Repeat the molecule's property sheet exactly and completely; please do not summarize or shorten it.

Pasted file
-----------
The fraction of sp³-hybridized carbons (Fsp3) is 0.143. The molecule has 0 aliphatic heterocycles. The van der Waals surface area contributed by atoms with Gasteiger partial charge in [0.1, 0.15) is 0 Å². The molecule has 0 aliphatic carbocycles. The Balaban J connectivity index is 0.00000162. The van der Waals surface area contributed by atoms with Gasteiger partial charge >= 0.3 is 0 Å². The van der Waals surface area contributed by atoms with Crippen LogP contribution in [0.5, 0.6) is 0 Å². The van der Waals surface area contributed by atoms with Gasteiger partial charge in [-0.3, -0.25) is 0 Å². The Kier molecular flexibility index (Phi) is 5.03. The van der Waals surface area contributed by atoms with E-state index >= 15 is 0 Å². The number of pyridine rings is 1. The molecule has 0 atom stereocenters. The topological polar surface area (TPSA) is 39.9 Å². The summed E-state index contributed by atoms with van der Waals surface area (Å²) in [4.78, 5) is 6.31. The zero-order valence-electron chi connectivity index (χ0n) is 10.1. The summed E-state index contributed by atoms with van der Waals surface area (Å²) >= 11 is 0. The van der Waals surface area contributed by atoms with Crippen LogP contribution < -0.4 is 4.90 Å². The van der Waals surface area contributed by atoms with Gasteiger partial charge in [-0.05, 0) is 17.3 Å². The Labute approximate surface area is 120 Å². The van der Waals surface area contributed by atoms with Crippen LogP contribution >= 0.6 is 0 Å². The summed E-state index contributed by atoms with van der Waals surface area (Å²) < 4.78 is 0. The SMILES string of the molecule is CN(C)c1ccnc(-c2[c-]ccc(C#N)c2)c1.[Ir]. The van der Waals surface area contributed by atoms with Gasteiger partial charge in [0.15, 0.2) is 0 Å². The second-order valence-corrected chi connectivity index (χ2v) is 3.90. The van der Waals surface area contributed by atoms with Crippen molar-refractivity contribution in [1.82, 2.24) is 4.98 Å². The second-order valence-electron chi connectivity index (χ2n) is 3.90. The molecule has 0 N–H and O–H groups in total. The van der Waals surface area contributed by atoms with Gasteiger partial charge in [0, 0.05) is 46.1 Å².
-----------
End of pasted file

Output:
The fraction of sp³-hybridized carbons (Fsp3) is 0.143. The molecule has 0 aliphatic heterocycles. The van der Waals surface area contributed by atoms with Gasteiger partial charge in [0.1, 0.15) is 0 Å². The molecule has 0 aliphatic carbocycles. The Balaban J connectivity index is 0.00000162. The van der Waals surface area contributed by atoms with Gasteiger partial charge >= 0.3 is 0 Å². The van der Waals surface area contributed by atoms with Crippen LogP contribution in [0.5, 0.6) is 0 Å². The van der Waals surface area contributed by atoms with Gasteiger partial charge in [-0.3, -0.25) is 0 Å². The Kier molecular flexibility index (Phi) is 5.03. The van der Waals surface area contributed by atoms with E-state index >= 15 is 0 Å². The number of pyridine rings is 1. The molecule has 0 atom stereocenters. The topological polar surface area (TPSA) is 39.9 Å². The summed E-state index contributed by atoms with van der Waals surface area (Å²) in [4.78, 5) is 6.31. The zero-order valence-electron chi connectivity index (χ0n) is 10.1. The summed E-state index contributed by atoms with van der Waals surface area (Å²) >= 11 is 0. The van der Waals surface area contributed by atoms with Crippen LogP contribution < -0.4 is 4.90 Å². The van der Waals surface area contributed by atoms with Gasteiger partial charge in [-0.05, 0) is 17.3 Å². The Labute approximate surface area is 120 Å². The van der Waals surface area contributed by atoms with Crippen LogP contribution >= 0.6 is 0 Å². The summed E-state index contributed by atoms with van der Waals surface area (Å²) < 4.78 is 0. The SMILES string of the molecule is CN(C)c1ccnc(-c2[c-]ccc(C#N)c2)c1.[Ir]. The van der Waals surface area contributed by atoms with Gasteiger partial charge in [0.15, 0.2) is 0 Å². The second-order valence-corrected chi connectivity index (χ2v) is 3.90. The van der Waals surface area contributed by atoms with Crippen molar-refractivity contribution in [1.82, 2.24) is 4.98 Å². The second-order valence-electron chi connectivity index (χ2n) is 3.90. The molecule has 0 N–H and O–H groups in total. The van der Waals surface area contributed by atoms with Gasteiger partial charge in [0, 0.05) is 46.1 Å².